D. D. Barclay was born in Conemaugh township, Indiana county, Pa., April 13th, 1838. His parents J. M. L. Barclay, and Jane Ferguson Barclay, were natives of the same county, and born within one-half mile of each other. The subject of this sketch served his minority with his parents on the farm, and at the age of twenty-one went to McKeesport, Allegheny county, Pa., where he served his apprenticeship at boat building. As soon as he had completed his trade, he went to boating on the Ohio and Mississippi rivers, and continued in the same until the breaking out of the war, when he went to Pittsburgh, and enlisted in Company D. When mustered in to the United States service at Wheeling, he was elected second lieutenant of the company. On the 22d of March, 1862, he was promoted to first lieutenant, and on July 7th to captain of the company. By his bravery and good fellowship, he soon became a great favorite in the company. He took an active part in all the battles and skirmishes in which the company was engaged, and could always be found where the danger was the greatest, and where duty called. On several occasions he acted as major of the regiment. This was notably the case on General Averill's famous Droop Mountain raid, and in the battle that closed the campaign, November 6th, 1863, and on the Salem raid in December of the same year. On April 24th, 1864; he received the well merited promotion of major of the regiment. He took part in all the work of the regiment, until mustered out August 25th, 1864. During his term of service he served under Generals McClellan, Rosecrans, Milroy, Fremont, Pope, Averill, Crook and Hunter. The regiment had not a more popular man in it, and he had but to give the command, when his brave boys would follow him anywhere. They had the utmost confidence in his solid sense, good judgment, fidelity and bravery, and never in all his service did he do any act to lose the high regard of his men. His bravery is attested by the gallant work under Milroy, his faithful service at Rocky Gap, Droop Mountain and Salem Raid, and by his grand work on the final expedition under Gen. Crook.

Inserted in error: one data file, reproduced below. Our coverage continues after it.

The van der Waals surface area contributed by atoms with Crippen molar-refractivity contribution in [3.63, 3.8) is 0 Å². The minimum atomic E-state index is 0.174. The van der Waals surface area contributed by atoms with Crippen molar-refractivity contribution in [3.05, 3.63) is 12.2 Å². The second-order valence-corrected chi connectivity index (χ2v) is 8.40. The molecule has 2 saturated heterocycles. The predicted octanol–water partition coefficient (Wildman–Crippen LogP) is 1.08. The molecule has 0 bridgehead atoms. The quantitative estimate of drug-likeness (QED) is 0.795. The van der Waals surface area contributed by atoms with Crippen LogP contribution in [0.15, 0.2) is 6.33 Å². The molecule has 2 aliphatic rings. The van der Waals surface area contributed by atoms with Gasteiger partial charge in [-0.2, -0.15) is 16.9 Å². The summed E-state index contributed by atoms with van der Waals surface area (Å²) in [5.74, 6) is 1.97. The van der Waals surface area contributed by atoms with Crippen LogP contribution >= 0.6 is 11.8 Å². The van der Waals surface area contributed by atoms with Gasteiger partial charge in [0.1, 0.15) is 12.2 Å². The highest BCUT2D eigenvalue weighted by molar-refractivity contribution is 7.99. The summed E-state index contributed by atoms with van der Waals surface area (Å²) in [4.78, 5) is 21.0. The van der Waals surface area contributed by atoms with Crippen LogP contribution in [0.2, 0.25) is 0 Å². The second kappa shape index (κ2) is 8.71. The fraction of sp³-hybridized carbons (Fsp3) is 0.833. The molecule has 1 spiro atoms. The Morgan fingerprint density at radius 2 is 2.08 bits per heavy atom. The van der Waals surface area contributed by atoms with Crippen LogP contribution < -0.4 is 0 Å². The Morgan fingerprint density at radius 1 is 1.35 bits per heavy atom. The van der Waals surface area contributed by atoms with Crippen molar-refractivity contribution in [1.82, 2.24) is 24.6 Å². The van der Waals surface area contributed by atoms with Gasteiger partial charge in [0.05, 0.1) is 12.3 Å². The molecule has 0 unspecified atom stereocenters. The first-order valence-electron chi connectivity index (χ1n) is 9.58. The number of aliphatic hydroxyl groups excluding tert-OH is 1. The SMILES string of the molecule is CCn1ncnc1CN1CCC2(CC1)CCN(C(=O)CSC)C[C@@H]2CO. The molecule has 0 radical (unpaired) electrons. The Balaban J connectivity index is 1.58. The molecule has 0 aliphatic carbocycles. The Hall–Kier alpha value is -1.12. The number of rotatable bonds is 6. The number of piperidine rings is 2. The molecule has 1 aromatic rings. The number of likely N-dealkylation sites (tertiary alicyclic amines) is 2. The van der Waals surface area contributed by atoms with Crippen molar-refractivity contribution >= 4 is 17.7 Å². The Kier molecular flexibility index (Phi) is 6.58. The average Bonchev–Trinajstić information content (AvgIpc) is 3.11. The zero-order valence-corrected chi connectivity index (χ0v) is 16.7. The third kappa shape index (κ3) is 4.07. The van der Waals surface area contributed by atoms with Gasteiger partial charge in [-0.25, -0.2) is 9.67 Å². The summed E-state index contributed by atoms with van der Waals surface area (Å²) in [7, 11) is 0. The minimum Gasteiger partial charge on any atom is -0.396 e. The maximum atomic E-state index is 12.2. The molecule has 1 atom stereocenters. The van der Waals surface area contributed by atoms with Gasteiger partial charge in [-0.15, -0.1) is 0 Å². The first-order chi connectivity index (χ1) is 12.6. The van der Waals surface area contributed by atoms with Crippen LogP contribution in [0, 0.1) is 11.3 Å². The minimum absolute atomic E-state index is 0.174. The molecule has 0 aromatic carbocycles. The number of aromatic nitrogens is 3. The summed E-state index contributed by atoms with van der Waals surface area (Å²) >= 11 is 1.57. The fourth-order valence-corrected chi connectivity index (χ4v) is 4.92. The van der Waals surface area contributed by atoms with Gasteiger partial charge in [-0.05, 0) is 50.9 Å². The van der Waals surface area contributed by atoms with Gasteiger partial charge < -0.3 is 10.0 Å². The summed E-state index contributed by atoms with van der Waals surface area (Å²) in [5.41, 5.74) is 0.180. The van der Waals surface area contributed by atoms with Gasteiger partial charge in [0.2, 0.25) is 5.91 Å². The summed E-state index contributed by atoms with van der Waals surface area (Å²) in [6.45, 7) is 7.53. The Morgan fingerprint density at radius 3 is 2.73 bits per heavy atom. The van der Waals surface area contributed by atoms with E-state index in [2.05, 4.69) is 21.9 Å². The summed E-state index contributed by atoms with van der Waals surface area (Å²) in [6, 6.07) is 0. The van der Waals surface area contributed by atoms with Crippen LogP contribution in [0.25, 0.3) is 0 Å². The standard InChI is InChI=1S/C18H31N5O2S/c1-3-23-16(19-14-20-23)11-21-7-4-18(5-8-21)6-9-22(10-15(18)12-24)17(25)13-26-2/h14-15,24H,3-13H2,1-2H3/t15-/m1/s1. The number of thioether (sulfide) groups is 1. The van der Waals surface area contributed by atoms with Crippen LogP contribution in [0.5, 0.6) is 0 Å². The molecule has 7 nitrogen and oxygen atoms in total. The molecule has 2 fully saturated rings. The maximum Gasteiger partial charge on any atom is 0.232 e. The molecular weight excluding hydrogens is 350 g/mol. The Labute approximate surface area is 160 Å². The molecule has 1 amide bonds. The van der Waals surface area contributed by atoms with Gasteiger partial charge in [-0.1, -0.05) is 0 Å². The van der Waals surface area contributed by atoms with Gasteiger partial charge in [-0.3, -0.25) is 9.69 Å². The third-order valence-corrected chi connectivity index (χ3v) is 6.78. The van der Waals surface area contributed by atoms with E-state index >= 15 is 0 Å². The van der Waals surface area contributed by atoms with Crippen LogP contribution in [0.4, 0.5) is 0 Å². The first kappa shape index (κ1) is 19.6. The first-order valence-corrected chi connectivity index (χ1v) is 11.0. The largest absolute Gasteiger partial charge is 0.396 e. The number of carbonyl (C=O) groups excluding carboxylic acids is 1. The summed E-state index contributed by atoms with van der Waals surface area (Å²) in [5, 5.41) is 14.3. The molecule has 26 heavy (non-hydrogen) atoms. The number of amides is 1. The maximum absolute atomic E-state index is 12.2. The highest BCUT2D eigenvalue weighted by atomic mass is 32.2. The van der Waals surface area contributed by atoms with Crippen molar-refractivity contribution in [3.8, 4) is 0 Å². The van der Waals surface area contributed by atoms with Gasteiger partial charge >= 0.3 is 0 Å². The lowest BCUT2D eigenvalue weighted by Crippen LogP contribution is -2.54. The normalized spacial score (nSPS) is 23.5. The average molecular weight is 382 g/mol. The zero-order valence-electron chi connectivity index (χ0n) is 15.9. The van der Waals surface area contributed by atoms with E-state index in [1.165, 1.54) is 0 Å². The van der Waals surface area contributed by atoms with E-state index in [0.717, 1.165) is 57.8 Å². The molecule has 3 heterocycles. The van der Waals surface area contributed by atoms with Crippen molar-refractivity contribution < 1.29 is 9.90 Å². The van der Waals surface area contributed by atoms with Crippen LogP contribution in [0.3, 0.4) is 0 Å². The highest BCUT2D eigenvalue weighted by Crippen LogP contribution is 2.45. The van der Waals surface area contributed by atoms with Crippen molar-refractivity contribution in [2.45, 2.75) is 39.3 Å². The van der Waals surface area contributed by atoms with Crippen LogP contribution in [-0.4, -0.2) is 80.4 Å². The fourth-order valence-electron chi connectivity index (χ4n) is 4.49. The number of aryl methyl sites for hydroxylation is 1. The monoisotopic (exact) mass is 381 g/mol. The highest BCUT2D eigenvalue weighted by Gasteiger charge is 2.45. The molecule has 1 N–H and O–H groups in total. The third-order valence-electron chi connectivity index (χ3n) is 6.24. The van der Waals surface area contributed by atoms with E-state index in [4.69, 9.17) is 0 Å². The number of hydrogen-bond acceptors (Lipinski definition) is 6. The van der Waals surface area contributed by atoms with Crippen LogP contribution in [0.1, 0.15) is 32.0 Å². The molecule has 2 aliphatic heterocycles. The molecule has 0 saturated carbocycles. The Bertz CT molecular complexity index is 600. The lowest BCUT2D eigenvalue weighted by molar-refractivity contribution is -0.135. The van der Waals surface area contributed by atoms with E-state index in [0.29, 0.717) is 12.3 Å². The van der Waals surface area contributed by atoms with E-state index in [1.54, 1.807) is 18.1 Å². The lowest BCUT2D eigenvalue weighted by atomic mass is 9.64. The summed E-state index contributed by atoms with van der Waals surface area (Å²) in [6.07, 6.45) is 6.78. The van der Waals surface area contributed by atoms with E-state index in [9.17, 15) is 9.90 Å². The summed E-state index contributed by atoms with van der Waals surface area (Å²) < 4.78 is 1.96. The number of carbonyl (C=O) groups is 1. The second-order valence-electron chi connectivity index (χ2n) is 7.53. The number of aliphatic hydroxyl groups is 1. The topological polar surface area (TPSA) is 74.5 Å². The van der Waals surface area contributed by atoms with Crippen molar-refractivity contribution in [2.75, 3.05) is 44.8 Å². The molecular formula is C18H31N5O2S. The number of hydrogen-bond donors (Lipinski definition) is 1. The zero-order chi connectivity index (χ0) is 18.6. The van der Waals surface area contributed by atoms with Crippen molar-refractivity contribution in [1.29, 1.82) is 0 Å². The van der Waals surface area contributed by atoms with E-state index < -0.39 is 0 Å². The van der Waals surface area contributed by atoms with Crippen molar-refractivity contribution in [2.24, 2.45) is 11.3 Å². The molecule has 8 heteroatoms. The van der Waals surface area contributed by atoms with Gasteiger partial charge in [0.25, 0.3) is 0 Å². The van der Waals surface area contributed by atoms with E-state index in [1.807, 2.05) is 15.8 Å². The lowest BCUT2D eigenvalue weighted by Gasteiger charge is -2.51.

Major Barclay was married on March 4, 1862, to Mrs E. P. Reinbeau, to whom have been born two sons and two daughters. After returning home from the army, he again followed his trade of boat building, and went to work for W. H. Brown, one of Pittsburgh's greatest coal merchants, and continued with him until Mr. Brown's death, when the firm was changed to W. H. Brown's Sons, and the major is now superintendent of their entire works at Brown's station, Twenty-third ward, Pittsburgh, on the B. & O. R. R. The major is a deacon in the Christian church at Hazelwood, and ever since leaving the army has been an active and enthusiastic worker in the Sunday school. His wife often accompanied him in the army, and is most highly esteemed by the men in the command. Major Barclay is a true American, a typical citizen soldier, a patriotic citizen, and a Christian gentleman, in whom his old comrades find a good friend.